When a new year arrives, many have traditions that involve resolutions and celebrations. For Maine’s moose biologist, the arrival of a new year has come to mean something else: It’s time for the state to “recruit” a new crop of moose to aid in future research efforts.
This marks the seventh year that Maine will capture and put GPS collars on moose so they can be tracked in a mortality study, according to Lee Kantar of the Maine Department of Inland Fisheries and Wildlife.
A helicopter crew from Native Range, a business based in New Zealand, will begin flying Jan. 4, weather permitting, according to Kantar.
On the docket: Capturing 130 calf moose in Wildlife Management Districts 2, 4 and 8, and fitting them with collars. Of those moose, 35 will be captured in WMD 2 in extreme northern Maine, and another 35 will come from WMD 8 west of Moosehead Lake. A total of 60 will come from WMD 4, which is just west of Baxter State Park.
WMD 4 is a new study area, and Kantar hopes to spend three to five years working with moose there.
It’s an ambitious schedule, but Kantar said the crew is a veteran one that knows how to catch moose from the air. The technique involves the use of a net gun that propels a net over the calf. After that, the crew hops out of the helicopter, weighs the calf, fits it with a collar and ear tags. Kantar said the crew should only need a couple of minutes per moose to get its work done.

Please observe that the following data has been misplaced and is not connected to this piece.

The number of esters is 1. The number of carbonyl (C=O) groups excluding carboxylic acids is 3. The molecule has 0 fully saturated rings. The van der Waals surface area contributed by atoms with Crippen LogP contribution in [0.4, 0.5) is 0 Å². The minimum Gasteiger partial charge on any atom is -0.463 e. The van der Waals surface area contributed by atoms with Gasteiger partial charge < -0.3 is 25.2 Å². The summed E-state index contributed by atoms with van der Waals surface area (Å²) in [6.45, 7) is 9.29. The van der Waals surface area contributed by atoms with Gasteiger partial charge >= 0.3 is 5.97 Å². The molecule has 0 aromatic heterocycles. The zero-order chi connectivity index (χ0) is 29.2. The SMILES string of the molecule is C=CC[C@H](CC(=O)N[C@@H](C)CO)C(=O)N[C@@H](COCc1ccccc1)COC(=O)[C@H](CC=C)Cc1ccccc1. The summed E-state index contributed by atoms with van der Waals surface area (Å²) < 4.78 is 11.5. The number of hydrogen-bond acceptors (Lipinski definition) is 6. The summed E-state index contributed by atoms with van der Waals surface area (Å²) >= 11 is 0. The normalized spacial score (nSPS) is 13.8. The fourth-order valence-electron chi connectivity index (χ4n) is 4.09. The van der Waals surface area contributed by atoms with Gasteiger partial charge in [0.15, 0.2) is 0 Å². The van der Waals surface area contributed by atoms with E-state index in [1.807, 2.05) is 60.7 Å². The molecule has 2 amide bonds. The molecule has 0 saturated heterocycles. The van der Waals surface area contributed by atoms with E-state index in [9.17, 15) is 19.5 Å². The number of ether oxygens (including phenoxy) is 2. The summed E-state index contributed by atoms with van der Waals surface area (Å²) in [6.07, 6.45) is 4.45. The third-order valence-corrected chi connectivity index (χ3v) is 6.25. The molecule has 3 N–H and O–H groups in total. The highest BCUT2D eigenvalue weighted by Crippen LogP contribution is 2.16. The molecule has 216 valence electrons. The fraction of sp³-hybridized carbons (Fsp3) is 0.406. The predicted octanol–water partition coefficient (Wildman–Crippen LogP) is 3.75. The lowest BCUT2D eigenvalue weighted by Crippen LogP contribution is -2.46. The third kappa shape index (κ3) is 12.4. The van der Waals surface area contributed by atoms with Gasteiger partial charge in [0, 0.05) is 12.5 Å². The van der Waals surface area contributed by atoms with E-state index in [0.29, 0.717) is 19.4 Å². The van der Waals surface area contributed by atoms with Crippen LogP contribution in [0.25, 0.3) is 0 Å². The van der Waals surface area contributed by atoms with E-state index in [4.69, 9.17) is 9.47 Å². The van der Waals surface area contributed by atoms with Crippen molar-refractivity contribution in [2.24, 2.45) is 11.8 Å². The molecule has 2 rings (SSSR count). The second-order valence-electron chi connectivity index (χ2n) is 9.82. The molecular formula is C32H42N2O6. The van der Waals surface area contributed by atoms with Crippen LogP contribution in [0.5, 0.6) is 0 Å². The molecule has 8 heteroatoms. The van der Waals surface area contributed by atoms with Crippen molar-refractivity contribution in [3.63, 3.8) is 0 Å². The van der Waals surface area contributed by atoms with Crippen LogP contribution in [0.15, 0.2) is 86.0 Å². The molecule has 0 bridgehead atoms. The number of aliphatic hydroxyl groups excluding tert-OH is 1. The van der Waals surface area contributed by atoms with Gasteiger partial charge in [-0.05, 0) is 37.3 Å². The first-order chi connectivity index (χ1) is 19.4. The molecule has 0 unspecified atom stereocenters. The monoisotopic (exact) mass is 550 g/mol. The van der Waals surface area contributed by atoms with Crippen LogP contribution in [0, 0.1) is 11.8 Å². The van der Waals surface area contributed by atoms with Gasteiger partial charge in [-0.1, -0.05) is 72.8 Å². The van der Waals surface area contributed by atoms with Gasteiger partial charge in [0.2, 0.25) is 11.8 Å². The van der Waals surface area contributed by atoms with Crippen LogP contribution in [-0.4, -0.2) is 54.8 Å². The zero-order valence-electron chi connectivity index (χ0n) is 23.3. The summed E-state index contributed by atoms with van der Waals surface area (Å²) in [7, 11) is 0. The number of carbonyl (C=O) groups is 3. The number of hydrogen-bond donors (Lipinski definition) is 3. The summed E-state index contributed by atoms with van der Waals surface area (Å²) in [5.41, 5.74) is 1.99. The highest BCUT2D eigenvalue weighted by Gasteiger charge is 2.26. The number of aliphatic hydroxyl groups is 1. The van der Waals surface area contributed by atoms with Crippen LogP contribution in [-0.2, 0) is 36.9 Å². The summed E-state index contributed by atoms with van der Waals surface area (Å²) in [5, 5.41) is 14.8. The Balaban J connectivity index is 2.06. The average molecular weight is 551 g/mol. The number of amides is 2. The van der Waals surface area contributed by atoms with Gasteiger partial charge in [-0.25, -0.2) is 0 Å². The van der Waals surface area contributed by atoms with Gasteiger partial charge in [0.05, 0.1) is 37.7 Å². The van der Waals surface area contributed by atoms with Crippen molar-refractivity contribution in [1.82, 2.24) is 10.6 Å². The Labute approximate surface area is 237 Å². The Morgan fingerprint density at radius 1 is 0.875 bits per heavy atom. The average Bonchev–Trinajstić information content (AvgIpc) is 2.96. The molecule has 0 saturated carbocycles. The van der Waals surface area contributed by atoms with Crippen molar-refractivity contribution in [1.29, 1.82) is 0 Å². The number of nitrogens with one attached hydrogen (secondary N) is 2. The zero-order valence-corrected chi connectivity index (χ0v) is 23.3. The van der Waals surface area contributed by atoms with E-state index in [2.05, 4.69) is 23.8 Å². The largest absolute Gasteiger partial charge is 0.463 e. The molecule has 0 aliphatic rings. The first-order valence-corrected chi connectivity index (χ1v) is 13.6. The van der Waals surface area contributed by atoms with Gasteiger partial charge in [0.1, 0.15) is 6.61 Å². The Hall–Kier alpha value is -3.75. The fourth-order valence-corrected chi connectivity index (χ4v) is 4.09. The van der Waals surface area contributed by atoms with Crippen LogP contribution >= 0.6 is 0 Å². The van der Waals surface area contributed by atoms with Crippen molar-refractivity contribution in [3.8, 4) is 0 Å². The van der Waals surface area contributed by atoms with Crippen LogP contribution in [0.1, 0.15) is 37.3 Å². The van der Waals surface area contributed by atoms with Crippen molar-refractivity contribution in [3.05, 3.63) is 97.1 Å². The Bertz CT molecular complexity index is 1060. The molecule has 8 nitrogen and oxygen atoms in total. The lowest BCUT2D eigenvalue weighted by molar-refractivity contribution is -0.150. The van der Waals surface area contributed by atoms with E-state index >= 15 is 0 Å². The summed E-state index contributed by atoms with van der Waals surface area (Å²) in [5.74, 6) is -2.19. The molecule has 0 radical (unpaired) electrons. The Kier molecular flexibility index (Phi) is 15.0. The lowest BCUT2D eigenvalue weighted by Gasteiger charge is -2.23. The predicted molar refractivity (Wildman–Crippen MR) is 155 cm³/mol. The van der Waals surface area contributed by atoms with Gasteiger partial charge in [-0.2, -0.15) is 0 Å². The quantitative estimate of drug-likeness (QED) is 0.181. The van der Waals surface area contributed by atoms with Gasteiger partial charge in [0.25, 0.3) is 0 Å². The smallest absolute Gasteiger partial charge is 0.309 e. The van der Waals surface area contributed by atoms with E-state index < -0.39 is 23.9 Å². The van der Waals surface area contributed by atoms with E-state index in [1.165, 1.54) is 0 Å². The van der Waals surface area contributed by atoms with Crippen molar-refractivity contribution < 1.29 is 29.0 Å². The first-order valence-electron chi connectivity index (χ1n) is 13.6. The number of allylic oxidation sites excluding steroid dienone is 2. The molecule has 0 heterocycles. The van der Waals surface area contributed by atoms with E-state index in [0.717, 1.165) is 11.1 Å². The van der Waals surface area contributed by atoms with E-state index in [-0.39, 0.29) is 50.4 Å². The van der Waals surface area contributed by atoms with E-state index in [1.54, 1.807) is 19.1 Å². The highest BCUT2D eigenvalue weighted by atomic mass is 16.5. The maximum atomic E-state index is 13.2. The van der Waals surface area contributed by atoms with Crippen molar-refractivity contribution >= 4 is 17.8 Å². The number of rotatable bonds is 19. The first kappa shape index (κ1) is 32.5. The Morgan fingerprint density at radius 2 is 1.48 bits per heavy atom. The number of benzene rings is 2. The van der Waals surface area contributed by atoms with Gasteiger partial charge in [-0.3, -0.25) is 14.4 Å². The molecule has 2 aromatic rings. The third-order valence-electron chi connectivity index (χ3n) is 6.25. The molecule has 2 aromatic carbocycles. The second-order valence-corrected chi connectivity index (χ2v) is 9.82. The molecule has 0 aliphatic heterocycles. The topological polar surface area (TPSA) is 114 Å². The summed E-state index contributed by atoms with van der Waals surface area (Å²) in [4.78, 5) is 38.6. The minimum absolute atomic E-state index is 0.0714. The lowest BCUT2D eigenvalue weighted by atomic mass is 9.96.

“[The helicopter crew] knows the program, and they just go straight out,” Kantar said. “They don’t stop unless there’s high winds or no visibility.”
The captures don’t always go exactly according to plan, though. Back in 2014, a crew member found himself in a bit of a battle with a spirited moose, and the encounter was caught on video. That technician was uninjured.
In advance of that collaring work, Kantar will begin flying with Maine Forest Service helicopter pilots on Jan. 1 to conduct surveys that determine the sex and age composition of the moose herd in specific areas.
“We like to stay ahead of [the capture crew] to do that, but as close to the actual capture as possible, so that we have fresh GPS points [to pass along, showing where moose have been seen],” Kantar said. “We’ll give them the [GPS] points of our cows that we have collared right now that have calves with them.”
Kantar said that over the previous six years of research involving the collaring of moose, valuable data has been raised about the state’s moose herd.
“I think the number one thing is you want to know what the biggest source of mortality is, and how it affects the population,” Kantar said. “And I think we’re pretty confident [now] saying that winter tick is the driving issue [in moose calf mortality].”
Through the use of the collars, which send out a signal if they’ve been stationary, biologists can quickly respond to examine moose that die during the winter, often determining a cause of death. In some WMDs during some winters, more than 50 percent of collared calves have died. The primary cause has been a load of thousands of winter ticks.
“There’s nothing else out there that we can detect that’s lurking, that’s causing a problem with these animals,” Kantar said. “It’s [largely due] to winter tick. And we also know that [winter ticks] are primarily affecting calves that are trying to get through their first winter, and not adults.”